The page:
PARADIS D., MENY C., JUVELA M., NORIEGA-CRESPO A. and RISTORCELLI I.
Abstract (from CDS):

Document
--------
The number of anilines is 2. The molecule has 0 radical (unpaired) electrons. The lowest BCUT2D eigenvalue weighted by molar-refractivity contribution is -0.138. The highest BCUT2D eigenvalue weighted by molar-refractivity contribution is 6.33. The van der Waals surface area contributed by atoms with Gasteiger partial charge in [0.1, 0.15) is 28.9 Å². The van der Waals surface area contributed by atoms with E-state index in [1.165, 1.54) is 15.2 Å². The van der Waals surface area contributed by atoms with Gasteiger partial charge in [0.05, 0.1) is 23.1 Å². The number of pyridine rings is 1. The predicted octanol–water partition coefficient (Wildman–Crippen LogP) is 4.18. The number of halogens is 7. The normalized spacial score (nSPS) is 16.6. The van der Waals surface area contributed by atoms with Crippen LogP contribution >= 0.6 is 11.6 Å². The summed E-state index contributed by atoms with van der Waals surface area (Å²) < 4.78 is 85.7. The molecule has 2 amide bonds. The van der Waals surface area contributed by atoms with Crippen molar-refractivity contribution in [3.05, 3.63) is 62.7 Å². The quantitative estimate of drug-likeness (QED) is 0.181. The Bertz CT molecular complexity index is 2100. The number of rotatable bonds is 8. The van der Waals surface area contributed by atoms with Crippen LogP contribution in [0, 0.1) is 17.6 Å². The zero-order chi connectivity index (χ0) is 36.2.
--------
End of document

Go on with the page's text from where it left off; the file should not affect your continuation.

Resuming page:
Context. Some Galactic molecular clouds show signs of dust evolution as compared to the diffuse interstellar medium, most of the time through indirect evidence such as color ratios, increased dust emissivity, or scattering (coreshine). These signs are not a feature of all Galactic clouds. Moreover, molecular clouds in the Large Magellanic Cloud (LMC) have been analyzed in a previous study based on Spitzer and IRIS data, at 4' angular resolution, with the use of one single dust model, and did not show any signs of dust evolution. Aims. In this present analysis we investigate the dust properties associated with the different gas phases (including the ionized phase this time) of the LMC molecular clouds at 1' angular resolution (four times greater than the previous analysis) and with a larger spectral coverage range thanks to Herschel data. We also ensure the robustness of our results in the framework of various dust models. Methods. We performed a decomposition of the dust emission in the infrared (from 3.6 to 500µm) associated with the atomic, molecular, and ionized gas phases in the molecular clouds of the LMC. The resulting spectral energy distributions were fitted with four distinct dust models. We then analyzed the model parameters such as the intensity of the radiation field and the relative dust abundances, as well as the slope of the emission spectra at long wavelengths. Results. This work allows dust models to be compared with infrared data in various environments for the first time, which reveals important differences between the models at short wavelengths in terms of data fitting (mainly in the polycyclic aromatic hydrocarbon bands). In addition, this analysis points out distinct results according to the gas phases, such as dust composition directly affecting the dust temperature and the dust emissivity in the submillimeter and different dust emission in the near-infrared (NIR). Conclusions. We observe direct evidence of dust property evolution from the diffuse to the dense medium in a large sample of molecular clouds in the LMC. In addition, the differences in the dust component abundances between the gas phases could indicate different origins of grain formation. We also point out the presence of a NIR-continuum in all gas phases, with an enhancement in the ionized gas. We favor the hypothesis of an additional dust component as the carrier of this continuum.